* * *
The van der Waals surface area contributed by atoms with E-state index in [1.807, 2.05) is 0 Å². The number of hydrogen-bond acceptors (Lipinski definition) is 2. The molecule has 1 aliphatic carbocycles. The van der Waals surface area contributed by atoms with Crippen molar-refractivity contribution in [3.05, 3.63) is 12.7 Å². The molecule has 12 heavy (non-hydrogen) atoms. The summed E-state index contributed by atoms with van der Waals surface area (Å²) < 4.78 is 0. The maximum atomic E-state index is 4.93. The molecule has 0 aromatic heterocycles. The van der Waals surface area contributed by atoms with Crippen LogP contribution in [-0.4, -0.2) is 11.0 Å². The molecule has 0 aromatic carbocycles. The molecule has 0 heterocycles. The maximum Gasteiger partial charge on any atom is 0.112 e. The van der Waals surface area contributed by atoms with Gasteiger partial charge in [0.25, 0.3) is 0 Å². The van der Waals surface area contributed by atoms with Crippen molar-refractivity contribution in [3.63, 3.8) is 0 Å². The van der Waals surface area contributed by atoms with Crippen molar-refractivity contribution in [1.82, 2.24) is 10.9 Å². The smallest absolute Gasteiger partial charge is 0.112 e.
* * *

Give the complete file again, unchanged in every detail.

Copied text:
The van der Waals surface area contributed by atoms with E-state index in [1.807, 2.05) is 0 Å². The number of hydrogen-bond acceptors (Lipinski definition) is 2. The molecule has 1 aliphatic carbocycles. The van der Waals surface area contributed by atoms with Crippen molar-refractivity contribution in [3.05, 3.63) is 12.7 Å². The molecule has 12 heavy (non-hydrogen) atoms. The summed E-state index contributed by atoms with van der Waals surface area (Å²) < 4.78 is 0. The maximum atomic E-state index is 4.93. The molecule has 0 aromatic heterocycles. The van der Waals surface area contributed by atoms with Crippen LogP contribution in [-0.4, -0.2) is 11.0 Å². The molecule has 0 aromatic carbocycles. The molecule has 0 heterocycles. The maximum Gasteiger partial charge on any atom is 0.112 e. The van der Waals surface area contributed by atoms with Gasteiger partial charge in [0.25, 0.3) is 0 Å². The van der Waals surface area contributed by atoms with Crippen molar-refractivity contribution in [3.63, 3.8) is 0 Å². The van der Waals surface area contributed by atoms with Crippen molar-refractivity contribution in [1.82, 2.24) is 10.9 Å². The smallest absolute Gasteiger partial charge is 0.112 e.